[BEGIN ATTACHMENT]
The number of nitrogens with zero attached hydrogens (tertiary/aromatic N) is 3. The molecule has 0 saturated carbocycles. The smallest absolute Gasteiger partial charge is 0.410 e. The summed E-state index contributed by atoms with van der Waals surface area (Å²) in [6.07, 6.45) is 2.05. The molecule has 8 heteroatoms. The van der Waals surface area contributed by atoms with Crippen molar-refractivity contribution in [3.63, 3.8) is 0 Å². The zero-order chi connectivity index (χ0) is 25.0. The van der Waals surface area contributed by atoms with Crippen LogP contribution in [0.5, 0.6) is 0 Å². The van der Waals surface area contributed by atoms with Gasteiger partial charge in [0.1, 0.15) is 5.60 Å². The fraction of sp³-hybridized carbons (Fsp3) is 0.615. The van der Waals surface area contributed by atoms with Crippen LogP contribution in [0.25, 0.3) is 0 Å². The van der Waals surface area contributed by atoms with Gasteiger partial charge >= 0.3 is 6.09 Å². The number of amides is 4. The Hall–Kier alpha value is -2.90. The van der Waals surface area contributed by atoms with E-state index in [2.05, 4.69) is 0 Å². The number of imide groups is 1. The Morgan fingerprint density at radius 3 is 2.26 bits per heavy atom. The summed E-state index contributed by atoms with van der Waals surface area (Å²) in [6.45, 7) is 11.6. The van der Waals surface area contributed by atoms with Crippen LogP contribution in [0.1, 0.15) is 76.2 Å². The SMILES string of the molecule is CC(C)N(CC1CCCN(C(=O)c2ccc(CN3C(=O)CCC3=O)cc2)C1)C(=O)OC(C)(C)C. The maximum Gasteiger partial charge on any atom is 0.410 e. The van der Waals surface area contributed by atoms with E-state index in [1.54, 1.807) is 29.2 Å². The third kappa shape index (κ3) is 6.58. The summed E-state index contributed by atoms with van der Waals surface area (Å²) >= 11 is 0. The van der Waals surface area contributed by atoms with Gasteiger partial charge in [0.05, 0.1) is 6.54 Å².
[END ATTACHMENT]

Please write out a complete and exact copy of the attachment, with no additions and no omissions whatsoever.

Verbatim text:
The number of nitrogens with zero attached hydrogens (tertiary/aromatic N) is 3. The molecule has 0 saturated carbocycles. The smallest absolute Gasteiger partial charge is 0.410 e. The summed E-state index contributed by atoms with van der Waals surface area (Å²) in [6.07, 6.45) is 2.05. The molecule has 8 heteroatoms. The van der Waals surface area contributed by atoms with Crippen molar-refractivity contribution in [3.63, 3.8) is 0 Å². The zero-order chi connectivity index (χ0) is 25.0. The van der Waals surface area contributed by atoms with Crippen LogP contribution in [0.5, 0.6) is 0 Å². The van der Waals surface area contributed by atoms with Gasteiger partial charge in [0.1, 0.15) is 5.60 Å². The fraction of sp³-hybridized carbons (Fsp3) is 0.615. The van der Waals surface area contributed by atoms with Crippen LogP contribution in [0.25, 0.3) is 0 Å². The van der Waals surface area contributed by atoms with Gasteiger partial charge >= 0.3 is 6.09 Å². The number of amides is 4. The Hall–Kier alpha value is -2.90. The van der Waals surface area contributed by atoms with E-state index in [2.05, 4.69) is 0 Å². The number of imide groups is 1. The Morgan fingerprint density at radius 3 is 2.26 bits per heavy atom. The summed E-state index contributed by atoms with van der Waals surface area (Å²) in [6.45, 7) is 11.6. The van der Waals surface area contributed by atoms with Crippen LogP contribution in [0.1, 0.15) is 76.2 Å². The SMILES string of the molecule is CC(C)N(CC1CCCN(C(=O)c2ccc(CN3C(=O)CCC3=O)cc2)C1)C(=O)OC(C)(C)C. The maximum Gasteiger partial charge on any atom is 0.410 e. The van der Waals surface area contributed by atoms with E-state index in [1.54, 1.807) is 29.2 Å². The third kappa shape index (κ3) is 6.58. The summed E-state index contributed by atoms with van der Waals surface area (Å²) >= 11 is 0. The van der Waals surface area contributed by atoms with Gasteiger partial charge in [0.05, 0.1) is 6.54 Å².